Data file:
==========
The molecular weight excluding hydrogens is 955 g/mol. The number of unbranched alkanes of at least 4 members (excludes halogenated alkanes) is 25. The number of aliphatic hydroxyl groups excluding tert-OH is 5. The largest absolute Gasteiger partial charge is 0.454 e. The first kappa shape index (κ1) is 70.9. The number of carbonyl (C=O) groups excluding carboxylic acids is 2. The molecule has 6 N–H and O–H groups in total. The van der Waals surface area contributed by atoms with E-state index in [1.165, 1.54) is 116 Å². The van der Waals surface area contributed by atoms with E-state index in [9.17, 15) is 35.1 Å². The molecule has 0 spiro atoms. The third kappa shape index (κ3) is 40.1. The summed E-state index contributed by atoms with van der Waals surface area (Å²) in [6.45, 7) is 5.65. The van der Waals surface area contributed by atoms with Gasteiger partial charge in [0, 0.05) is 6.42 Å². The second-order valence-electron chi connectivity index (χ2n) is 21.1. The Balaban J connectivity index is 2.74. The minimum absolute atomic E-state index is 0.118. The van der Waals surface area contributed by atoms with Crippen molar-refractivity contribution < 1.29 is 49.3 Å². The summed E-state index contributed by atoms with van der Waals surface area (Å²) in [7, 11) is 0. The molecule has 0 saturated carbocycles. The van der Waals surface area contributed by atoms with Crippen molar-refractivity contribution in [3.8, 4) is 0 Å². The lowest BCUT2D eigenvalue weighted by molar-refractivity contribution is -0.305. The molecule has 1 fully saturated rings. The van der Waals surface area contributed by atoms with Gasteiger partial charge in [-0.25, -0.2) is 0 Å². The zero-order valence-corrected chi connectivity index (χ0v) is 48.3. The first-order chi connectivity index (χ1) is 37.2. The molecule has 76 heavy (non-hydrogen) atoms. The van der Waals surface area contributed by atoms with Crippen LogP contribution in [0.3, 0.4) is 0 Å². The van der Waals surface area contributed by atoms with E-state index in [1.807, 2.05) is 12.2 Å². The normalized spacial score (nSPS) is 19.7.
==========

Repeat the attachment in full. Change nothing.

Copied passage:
The molecular weight excluding hydrogens is 955 g/mol. The number of unbranched alkanes of at least 4 members (excludes halogenated alkanes) is 25. The number of aliphatic hydroxyl groups excluding tert-OH is 5. The largest absolute Gasteiger partial charge is 0.454 e. The first kappa shape index (κ1) is 70.9. The number of carbonyl (C=O) groups excluding carboxylic acids is 2. The molecule has 6 N–H and O–H groups in total. The van der Waals surface area contributed by atoms with E-state index in [1.165, 1.54) is 116 Å². The van der Waals surface area contributed by atoms with E-state index in [9.17, 15) is 35.1 Å². The molecule has 0 spiro atoms. The third kappa shape index (κ3) is 40.1. The summed E-state index contributed by atoms with van der Waals surface area (Å²) in [6.45, 7) is 5.65. The van der Waals surface area contributed by atoms with Gasteiger partial charge in [0, 0.05) is 6.42 Å². The second-order valence-electron chi connectivity index (χ2n) is 21.1. The Balaban J connectivity index is 2.74. The minimum absolute atomic E-state index is 0.118. The van der Waals surface area contributed by atoms with Crippen molar-refractivity contribution < 1.29 is 49.3 Å². The summed E-state index contributed by atoms with van der Waals surface area (Å²) in [7, 11) is 0. The molecule has 0 saturated carbocycles. The van der Waals surface area contributed by atoms with Crippen molar-refractivity contribution in [3.8, 4) is 0 Å². The lowest BCUT2D eigenvalue weighted by molar-refractivity contribution is -0.305. The molecule has 1 fully saturated rings. The van der Waals surface area contributed by atoms with Gasteiger partial charge in [-0.25, -0.2) is 0 Å². The zero-order valence-corrected chi connectivity index (χ0v) is 48.3. The first-order chi connectivity index (χ1) is 37.2. The molecule has 76 heavy (non-hydrogen) atoms. The van der Waals surface area contributed by atoms with Crippen LogP contribution in [0.3, 0.4) is 0 Å². The van der Waals surface area contributed by atoms with E-state index in [1.807, 2.05) is 12.2 Å². The normalized spacial score (nSPS) is 19.7.